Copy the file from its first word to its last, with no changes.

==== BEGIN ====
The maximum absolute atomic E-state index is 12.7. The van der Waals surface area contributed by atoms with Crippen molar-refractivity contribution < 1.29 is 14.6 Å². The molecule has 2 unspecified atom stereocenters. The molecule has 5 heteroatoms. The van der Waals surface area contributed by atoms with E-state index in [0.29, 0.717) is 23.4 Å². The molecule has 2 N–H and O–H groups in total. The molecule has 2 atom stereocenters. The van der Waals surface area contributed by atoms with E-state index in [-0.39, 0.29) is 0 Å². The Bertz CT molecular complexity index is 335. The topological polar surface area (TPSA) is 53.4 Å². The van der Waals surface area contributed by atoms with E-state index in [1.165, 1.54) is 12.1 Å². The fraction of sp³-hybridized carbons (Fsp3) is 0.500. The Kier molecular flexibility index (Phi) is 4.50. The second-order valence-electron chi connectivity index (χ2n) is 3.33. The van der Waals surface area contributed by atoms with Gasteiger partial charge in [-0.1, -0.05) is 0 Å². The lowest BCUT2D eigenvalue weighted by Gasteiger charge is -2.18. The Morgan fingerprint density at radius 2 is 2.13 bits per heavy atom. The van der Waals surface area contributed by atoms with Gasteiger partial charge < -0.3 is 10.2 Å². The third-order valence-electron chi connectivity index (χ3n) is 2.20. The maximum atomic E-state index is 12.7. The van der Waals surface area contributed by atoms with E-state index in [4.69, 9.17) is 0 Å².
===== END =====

The maximum absolute atomic E-state index is 12.7. The van der Waals surface area contributed by atoms with Crippen molar-refractivity contribution < 1.29 is 14.6 Å². The molecule has 2 unspecified atom stereocenters. The molecule has 5 heteroatoms. The van der Waals surface area contributed by atoms with E-state index in [0.29, 0.717) is 23.4 Å². The molecule has 2 N–H and O–H groups in total. The molecule has 2 atom stereocenters. The van der Waals surface area contributed by atoms with E-state index in [-0.39, 0.29) is 0 Å². The Bertz CT molecular complexity index is 335. The topological polar surface area (TPSA) is 53.4 Å². The van der Waals surface area contributed by atoms with E-state index in [1.165, 1.54) is 12.1 Å². The fraction of sp³-hybridized carbons (Fsp3) is 0.500. The Kier molecular flexibility index (Phi) is 4.50. The second-order valence-electron chi connectivity index (χ2n) is 3.33. The van der Waals surface area contributed by atoms with Gasteiger partial charge in [-0.1, -0.05) is 0 Å². The lowest BCUT2D eigenvalue weighted by Gasteiger charge is -2.18. The Morgan fingerprint density at radius 2 is 2.13 bits per heavy atom. The van der Waals surface area contributed by atoms with Gasteiger partial charge < -0.3 is 10.2 Å². The third-order valence-electron chi connectivity index (χ3n) is 2.20. The maximum atomic E-state index is 12.7. The van der Waals surface area contributed by atoms with E-state index in [4.69, 9.17) is 0 Å².